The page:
Indeed, President Thein Sein’s government has begun to release thousands of political prisoners, including the monk who led the massive street protests of 2007. Sein’s government has also listened to Burmese public disquiet at China’s massive influence in the country, and has canceled a huge $3.6 billion dam that Chinese firms were building.

China, it is plain to see, is at the root of most of the disputes troubling Asia. Two main issues must be managed – one philosophical, the other structural – in seeking to ameliorate the problems caused by China’s unconstrained rise. Only by resolving the structural issue will Asia succeed in overcoming the philosophical problem.

The philosophical problem concerns China’s renewed conception of itself as the “Middle Kingdom,” a state with no sovereign equal. Throughout its history, China has sought to treat its neighbors as vassals – a mindset currently reflected in the way that it has approached negotiations with Vietnam and the Philippines over the South China Sea.

China’s free-floating rise, unanchored in any regional structure or settlement, makes this mindset particularly worrying. At the Hawaii summit, Obama must orchestrate the first steps toward constructing an effective multilateral framework within which the complications posed by China’s rise can be addressed.

The absence of such a structure of peace has been obscured, to some extent, by America’s dominant role in Asia since the Pacific War. But China’s rise and America’s other global and domestic concerns have left many Asians wondering just how enduring those commitments will be in the future. Nevertheless, China’s recent strategic assertiveness has led many Asian democracies to seek to deepen their ties with the US, as South Korea has done with a bilateral free-trade agreement. The US is reciprocating by pledging not to cut Asia-related defense spending, despite the big reduction in overall US defense spending that lies ahead.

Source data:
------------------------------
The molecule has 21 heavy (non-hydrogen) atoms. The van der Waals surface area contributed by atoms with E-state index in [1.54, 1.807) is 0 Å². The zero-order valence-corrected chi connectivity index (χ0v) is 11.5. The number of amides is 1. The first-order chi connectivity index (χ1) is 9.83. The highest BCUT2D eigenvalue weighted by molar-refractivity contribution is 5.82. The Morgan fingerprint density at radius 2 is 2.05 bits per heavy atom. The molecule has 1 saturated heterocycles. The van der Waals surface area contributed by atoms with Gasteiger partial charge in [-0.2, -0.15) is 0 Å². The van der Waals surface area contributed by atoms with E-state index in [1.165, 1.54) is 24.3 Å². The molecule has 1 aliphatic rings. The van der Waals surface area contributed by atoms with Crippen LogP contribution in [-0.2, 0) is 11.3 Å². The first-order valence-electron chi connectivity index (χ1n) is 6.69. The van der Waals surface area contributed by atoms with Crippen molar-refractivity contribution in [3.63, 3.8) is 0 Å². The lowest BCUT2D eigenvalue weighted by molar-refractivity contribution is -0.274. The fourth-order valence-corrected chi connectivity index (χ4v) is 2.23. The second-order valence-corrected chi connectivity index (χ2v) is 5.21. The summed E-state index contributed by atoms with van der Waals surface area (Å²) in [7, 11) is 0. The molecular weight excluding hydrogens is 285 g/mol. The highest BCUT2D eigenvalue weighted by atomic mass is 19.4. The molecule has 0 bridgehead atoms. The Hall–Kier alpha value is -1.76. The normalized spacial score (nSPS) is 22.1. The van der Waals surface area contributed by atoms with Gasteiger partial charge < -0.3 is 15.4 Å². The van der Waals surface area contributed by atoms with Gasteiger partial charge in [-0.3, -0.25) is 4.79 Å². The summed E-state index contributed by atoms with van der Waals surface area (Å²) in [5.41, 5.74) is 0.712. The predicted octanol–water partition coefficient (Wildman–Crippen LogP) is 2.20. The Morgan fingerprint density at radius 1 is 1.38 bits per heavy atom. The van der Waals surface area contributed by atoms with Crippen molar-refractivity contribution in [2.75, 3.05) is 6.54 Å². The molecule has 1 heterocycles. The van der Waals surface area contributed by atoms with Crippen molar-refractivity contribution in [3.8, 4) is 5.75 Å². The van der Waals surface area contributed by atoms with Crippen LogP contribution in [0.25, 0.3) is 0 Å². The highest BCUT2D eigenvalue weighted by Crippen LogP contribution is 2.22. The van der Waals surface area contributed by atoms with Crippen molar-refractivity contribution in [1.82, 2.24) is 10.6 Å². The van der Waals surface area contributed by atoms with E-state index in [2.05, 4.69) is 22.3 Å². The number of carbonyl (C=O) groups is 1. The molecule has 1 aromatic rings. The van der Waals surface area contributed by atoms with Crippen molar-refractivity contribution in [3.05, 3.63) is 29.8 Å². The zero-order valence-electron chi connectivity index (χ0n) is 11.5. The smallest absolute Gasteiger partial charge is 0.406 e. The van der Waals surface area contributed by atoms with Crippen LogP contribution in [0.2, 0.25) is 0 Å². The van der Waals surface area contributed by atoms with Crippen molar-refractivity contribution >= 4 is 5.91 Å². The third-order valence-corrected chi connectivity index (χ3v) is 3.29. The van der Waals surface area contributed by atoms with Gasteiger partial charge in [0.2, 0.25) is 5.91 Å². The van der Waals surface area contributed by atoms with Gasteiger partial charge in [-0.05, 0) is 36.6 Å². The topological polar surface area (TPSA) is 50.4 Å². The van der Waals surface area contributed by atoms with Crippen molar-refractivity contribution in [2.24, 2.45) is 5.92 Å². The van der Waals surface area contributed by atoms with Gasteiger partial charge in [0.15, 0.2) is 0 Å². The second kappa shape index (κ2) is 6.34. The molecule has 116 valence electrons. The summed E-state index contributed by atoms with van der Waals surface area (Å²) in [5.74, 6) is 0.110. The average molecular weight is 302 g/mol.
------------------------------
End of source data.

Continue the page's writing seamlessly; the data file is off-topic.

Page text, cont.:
What Asia most needs today is a well-conceived regional system, embedded in binding multilateral institutions. A “Trans-Pacific Partnership” between Australia, Brunei, Chile, Malaysia, New Zealand, Peru, Singapore, the US, and Vietnam to govern supply-chain management, intellectual-property protection, investment, rules on state-owned firms, and other trade issues – likely to be announced in Hawaii – is a good start in the economic sphere. But much more is needed.

Ultimately, the best way for peace to prevail in the region is for the US and China to share responsibility for a regional order with Asia’s other powers, particularly India, Indonesia, Japan, and South Korea.

Asia’s choice is clear: either the region embraces a multilateral structure of peace, or it will find itself constrained by a system of strategic military alliances. In Hawaii, Obama and the other assembled Asian leaders – particularly the Chinese – must begin to choose between these two Asian futures.
Yuriko Koike is Japan’s former Minister of Defense and National Security Adviser.
Project Syndicate